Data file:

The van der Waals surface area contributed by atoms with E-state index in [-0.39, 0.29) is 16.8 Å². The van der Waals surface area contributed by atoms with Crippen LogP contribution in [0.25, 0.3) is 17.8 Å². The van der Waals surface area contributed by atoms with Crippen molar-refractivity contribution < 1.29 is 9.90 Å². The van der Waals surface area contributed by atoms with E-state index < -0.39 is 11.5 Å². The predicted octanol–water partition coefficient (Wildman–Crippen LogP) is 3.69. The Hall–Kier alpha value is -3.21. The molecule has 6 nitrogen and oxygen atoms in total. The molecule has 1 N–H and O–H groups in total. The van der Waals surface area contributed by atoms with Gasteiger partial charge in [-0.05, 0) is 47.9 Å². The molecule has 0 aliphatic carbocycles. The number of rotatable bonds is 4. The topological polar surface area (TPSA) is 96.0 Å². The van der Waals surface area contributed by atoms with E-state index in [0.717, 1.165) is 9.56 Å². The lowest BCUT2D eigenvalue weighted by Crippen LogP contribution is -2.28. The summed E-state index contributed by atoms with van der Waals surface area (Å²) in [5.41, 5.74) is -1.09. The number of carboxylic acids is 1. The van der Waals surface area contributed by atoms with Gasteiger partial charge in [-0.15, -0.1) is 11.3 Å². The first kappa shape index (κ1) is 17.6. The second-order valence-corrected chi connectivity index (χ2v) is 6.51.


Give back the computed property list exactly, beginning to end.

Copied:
The van der Waals surface area contributed by atoms with E-state index in [-0.39, 0.29) is 16.8 Å². The van der Waals surface area contributed by atoms with Crippen LogP contribution in [0.25, 0.3) is 17.8 Å². The van der Waals surface area contributed by atoms with Crippen molar-refractivity contribution < 1.29 is 9.90 Å². The van der Waals surface area contributed by atoms with E-state index < -0.39 is 11.5 Å². The predicted octanol–water partition coefficient (Wildman–Crippen LogP) is 3.69. The Hall–Kier alpha value is -3.21. The molecule has 6 nitrogen and oxygen atoms in total. The molecule has 1 N–H and O–H groups in total. The van der Waals surface area contributed by atoms with Gasteiger partial charge in [-0.05, 0) is 47.9 Å². The molecule has 0 aliphatic carbocycles. The number of rotatable bonds is 4. The topological polar surface area (TPSA) is 96.0 Å². The van der Waals surface area contributed by atoms with E-state index in [0.717, 1.165) is 9.56 Å². The lowest BCUT2D eigenvalue weighted by Crippen LogP contribution is -2.28. The summed E-state index contributed by atoms with van der Waals surface area (Å²) in [5.41, 5.74) is -1.09. The number of carboxylic acids is 1. The van der Waals surface area contributed by atoms with Gasteiger partial charge in [-0.15, -0.1) is 11.3 Å². The first kappa shape index (κ1) is 17.6. The second-order valence-corrected chi connectivity index (χ2v) is 6.51.